where N denotes the population size and dij represents the distance between the individual i and individual j. the sharing function (sh) measures the similarity level between two population elements according to a threshold of dissimilarity σs. α is a constant parameter which regulates the shape of the sharing function (typically α = 1). The effect of this scheme is to encourage the search process in unexplored regions.

4.2.2. Elitism Technique

In basic genetic algorithms, it is possible for the next generation to have a best individual with a lower fitness than the best individual encountered in a preceding generation. This loss of the best individual occurs due to the probabilistic nature of the GA selection, crossover and mutation, and hence helps to improve the overall performance of the algorithm. To overcome this problem, we use the elitism technique. It is an effective tool to improve the performance capability of GAs, because it prevents losing the best found solutions by conserving the best solutions obtained in the optimization process. In this work, the best 5 percent of individuals in the population are preserved and copied in the next generation. The remaining are from the top ranked individuals after all the GA operations are performed. Figure 2 shows the details of the proposed hybrid GA scheme.

5. Genetic Algorithms Based Image Registration

Typically, a GA is composed of two main components, which are problem dependent: the encoding problem and the evaluation function.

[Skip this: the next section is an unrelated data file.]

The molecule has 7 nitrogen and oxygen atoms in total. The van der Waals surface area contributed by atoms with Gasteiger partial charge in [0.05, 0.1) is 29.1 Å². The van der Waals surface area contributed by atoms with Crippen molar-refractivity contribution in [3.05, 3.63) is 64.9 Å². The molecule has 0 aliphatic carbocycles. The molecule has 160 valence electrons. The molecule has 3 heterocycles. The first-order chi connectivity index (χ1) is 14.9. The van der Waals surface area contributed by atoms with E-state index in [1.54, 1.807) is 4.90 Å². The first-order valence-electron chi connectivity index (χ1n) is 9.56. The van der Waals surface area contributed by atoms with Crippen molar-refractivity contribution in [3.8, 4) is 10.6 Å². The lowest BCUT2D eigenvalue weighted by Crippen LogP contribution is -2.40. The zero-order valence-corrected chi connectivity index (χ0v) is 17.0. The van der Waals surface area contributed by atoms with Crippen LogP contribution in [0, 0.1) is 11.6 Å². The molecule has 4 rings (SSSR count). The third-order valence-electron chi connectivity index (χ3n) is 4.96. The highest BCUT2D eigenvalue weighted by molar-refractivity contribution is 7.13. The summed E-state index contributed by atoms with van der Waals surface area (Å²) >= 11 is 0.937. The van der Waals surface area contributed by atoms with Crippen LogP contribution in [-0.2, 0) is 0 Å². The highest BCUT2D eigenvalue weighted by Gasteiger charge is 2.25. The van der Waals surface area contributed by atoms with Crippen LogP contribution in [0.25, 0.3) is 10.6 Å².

5.1. Chromosome Encoding

In this paper, for 256 × 256 images, a binary string is adopted to represent a chromosome for rigid transformation. The chromosome string is composed of three genes. The gene R represents the rotational transform, the gene X represents the x-axis translational transform, and gene Y represents the y-axis translational transform as shown in Figure 3.
An 8-bit field is used to represent the possible relative rotation of the input image to the reference image; and 6 bits are used to express the translation in the x-axis and the y-axis. Thus the length of each chromosome is 20 bits. All representations are signed magnitude, using one bit for the sign and the rest of the bits to represent the magnitude of the rotation or translation. Thus, the relative rotation has the range of ±128 degrees, while relative translation in the x (or y) direction has the range of ±32 pixels.

5.2. Objective Function

To measure optimality, a fitness function can be used. This fitness function provides a numerical measure of the goodness of a proposed answer of the registration problem. The validation of registration is measured by the correlation coefficient between two aligned images. In order to evaluate the solution quality, we use a cross-correlation similarity function. Hence, the correlation coefficient method can be used as an objective function which has to be optimized to maximum value. Given two images A and B, the correlation coefficient is defined in Equation (4) as:
C ( A , B ) = i = 0 N 1 j = 0 N 1 ( ( A ij ¯ A ¯ ) × ( B ij B ¯ ) ) i = 0 N 1 j = 0 N 1 ( A i j A ¯ ) 2 × i = 0 N 1 j = 0 N 1 ( B i j B ¯ ) 2
where A and B are images of size N × N, while Aij and Bij denote pixel values in A and B respectively. Then the problem is to maximise the correlation function, and for that we select highly fit individuals with higher correlation (fitness) values.

6. Proposed Methods

In this work, we have utilized two techniques to accomplish registration –multi-resolution decomposed images in order to reduce the search space and GAs for optimization of the search space. The multi-resolution decomposed image employs two transforms: wavelets and NSCT.